Gabrielle knew Sexton was eagerly awaiting her arrival for a complete rundown on the PODS situation. Unfortunately, she also now realized that Sexton had deftly manipulated her tonight. Gabrielle Ashe did not like being managed. The senator had kept things from her tonight. The question was how much. The answers, she knew, lay inside his office-just on the other side of this restroom wall.
"Five minutes," Gabrielle said aloud, mustering her resolve.
Moving toward the bathroom's supply closet, she reached up and ran a hand over the door frame. A key clattered to the floor. The cleaning crews at Philip A. Hart were federal employees and seemed to evaporate every time there was a strike of any sort, leaving this bathroom without toilet paper and tampons for weeks at a time. The women of Sexton's office, tired of being caught with their pants down, had taken matters into their own hands and secured a supply room key for "emergencies."
Tonight qualifies, she thought.
She opened the closet.
The interior was cramped, packed with cleansers, mops, and shelves of paper supplies. A month ago, Gabrielle had been searching for paper towels when she'd made an unusual discovery. Unable to reach the paper off the top shelf, she'd used the end of a broom to coax a roll to fall. In the process, she'd knocked out a ceiling tile. When she climbed up to replace the tile, she was surprised to hear Senator Sexton's voice.
From the echo, she realized the senator was talking to himself while in his office's private bathroom, which apparently was separated from this supply closet by nothing more than removable, fiberboard ceiling tiles.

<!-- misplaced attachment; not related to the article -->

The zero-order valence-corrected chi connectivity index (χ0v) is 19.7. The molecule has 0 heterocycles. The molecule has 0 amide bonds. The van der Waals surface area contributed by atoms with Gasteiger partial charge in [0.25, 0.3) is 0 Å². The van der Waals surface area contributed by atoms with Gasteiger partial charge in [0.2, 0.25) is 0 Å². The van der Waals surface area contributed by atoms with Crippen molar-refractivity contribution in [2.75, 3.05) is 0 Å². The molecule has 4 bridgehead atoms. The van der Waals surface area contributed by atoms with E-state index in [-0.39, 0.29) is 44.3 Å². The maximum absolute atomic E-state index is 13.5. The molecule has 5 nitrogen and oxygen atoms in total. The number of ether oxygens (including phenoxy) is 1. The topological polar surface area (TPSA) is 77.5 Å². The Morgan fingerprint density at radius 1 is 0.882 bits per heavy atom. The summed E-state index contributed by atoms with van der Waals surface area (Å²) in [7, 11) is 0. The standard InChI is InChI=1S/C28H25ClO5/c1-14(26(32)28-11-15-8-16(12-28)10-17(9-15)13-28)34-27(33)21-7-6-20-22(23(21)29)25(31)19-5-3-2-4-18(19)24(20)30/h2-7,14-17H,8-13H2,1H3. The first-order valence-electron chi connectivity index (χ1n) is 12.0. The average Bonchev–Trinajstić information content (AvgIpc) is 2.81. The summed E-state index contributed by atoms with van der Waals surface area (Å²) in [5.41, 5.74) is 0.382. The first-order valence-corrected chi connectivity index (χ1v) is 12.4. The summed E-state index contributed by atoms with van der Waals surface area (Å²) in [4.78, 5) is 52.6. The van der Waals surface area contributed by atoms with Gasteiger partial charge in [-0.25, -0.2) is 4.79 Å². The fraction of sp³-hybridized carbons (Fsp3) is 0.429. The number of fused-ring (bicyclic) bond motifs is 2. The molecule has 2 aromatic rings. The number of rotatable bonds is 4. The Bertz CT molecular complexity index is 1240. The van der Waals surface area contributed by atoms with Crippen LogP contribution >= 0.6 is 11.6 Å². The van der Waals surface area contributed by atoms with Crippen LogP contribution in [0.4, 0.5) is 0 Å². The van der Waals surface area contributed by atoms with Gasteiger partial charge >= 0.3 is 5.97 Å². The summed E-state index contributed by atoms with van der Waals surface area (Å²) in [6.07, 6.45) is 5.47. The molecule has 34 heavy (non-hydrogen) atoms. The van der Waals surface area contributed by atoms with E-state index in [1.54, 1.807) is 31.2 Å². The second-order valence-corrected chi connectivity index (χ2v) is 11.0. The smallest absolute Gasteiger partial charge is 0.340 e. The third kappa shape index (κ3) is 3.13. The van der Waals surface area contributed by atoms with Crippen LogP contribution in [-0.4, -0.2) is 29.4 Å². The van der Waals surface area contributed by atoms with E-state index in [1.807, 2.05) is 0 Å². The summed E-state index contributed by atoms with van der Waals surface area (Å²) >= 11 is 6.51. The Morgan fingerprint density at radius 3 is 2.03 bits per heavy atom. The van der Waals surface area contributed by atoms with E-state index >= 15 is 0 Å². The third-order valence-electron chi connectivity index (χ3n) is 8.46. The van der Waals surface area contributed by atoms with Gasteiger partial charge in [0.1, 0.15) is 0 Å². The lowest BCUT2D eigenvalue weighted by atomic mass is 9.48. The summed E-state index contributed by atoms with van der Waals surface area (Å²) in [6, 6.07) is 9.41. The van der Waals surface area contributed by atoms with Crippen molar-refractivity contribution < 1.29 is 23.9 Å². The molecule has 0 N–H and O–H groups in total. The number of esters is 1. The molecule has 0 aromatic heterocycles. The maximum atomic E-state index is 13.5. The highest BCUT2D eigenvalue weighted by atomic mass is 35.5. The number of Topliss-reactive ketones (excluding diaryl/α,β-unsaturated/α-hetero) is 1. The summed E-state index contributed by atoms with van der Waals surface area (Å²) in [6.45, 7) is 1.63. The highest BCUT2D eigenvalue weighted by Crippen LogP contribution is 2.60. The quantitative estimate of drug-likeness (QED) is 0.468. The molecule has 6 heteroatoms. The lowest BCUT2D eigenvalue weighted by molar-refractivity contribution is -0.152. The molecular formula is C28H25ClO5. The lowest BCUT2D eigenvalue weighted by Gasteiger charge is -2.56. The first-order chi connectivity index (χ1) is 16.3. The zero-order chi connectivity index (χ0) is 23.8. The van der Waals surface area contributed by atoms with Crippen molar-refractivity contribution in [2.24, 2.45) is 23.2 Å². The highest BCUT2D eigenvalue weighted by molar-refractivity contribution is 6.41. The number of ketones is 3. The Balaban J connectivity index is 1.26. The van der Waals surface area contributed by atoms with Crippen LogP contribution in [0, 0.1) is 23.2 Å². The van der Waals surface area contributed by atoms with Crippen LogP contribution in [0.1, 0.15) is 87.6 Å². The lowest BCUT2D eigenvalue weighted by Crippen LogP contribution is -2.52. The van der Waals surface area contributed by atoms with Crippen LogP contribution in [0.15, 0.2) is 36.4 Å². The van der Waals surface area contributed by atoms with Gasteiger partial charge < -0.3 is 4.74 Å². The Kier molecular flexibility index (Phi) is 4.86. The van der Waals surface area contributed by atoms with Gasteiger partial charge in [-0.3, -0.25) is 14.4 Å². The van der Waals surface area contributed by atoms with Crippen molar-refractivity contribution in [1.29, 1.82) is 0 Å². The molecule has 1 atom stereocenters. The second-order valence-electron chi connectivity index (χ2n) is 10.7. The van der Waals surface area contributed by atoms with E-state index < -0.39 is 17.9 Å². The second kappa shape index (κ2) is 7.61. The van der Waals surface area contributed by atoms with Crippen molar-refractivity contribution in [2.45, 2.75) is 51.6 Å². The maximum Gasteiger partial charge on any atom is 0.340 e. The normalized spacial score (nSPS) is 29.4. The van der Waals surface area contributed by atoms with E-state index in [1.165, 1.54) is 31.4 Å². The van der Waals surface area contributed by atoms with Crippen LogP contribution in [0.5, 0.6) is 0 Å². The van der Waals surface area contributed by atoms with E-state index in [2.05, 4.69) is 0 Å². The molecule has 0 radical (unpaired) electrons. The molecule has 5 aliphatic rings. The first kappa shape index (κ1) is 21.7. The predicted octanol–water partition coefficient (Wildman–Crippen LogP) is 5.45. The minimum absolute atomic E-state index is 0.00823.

Now, back in the closet tonight for far more than toilet paper, Gabrielle kicked off her shoes, climbed up the shelves, popped out the fiberboard ceiling tile, and pulled herself up. So much for national security, she thought, wondering how many state and federal laws she was about to break.
Lowering herself through the ceiling of Sexton's private restroom, Gabrielle placed her stockinged feet on his cold, porcelain sink and then dropped to the floor. Holding her breath, she exited into Sexton's private office.
His oriental carpets felt soft and warm.
Thirty miles away, a black Kiowa gunship chopper tore over the scrub pine treetops of northern Delaware. Delta-One checked the coordinates locked in the auto navigation system.
Although Rachel's shipboard transmission device and Pickering's cellphone were encrypted to protect the contents of their communication, intercepting content had not been the goal when the Delta Force pulse-snitched Rachel's call from sea. Intercepting the caller's position had been the goal. Global Positioning Systems and computerized triangulation made pinpointing transmission coordinates a significantly easier task than decrypting the actual content of the call.
Delta-One was always amused to think that most cellphone users had no idea that every time they made a call, a government listening post, if so inclined, could detect their position to within ten feet anywhere on earth-a small hitch the cellphone companies failed to advertise. Tonight, once the Delta Force had gained access to the reception frequencies of William Pickering's cellular phone, they could easily trace the coordinates of his incoming calls.
Flying now on a direct course toward their target, Delta-One closed to within twenty miles. "Umbrella primed?" he asked, turning to Delta-Two, who was manning the radar and weapons system.
"Affirmative. Awaiting five-mile range."
Five miles, Delta-One thought. He had to fly this bird well within his target's radar scopes to get within range to use the Kiowa's weapons systems. He had little doubt that someone onboard the Goya was nervously watching the skies, and because the Delta Force's current task was to eliminate the target without giving them a chance to radio for help, Delta-One now had to advance on his prey without alarming them.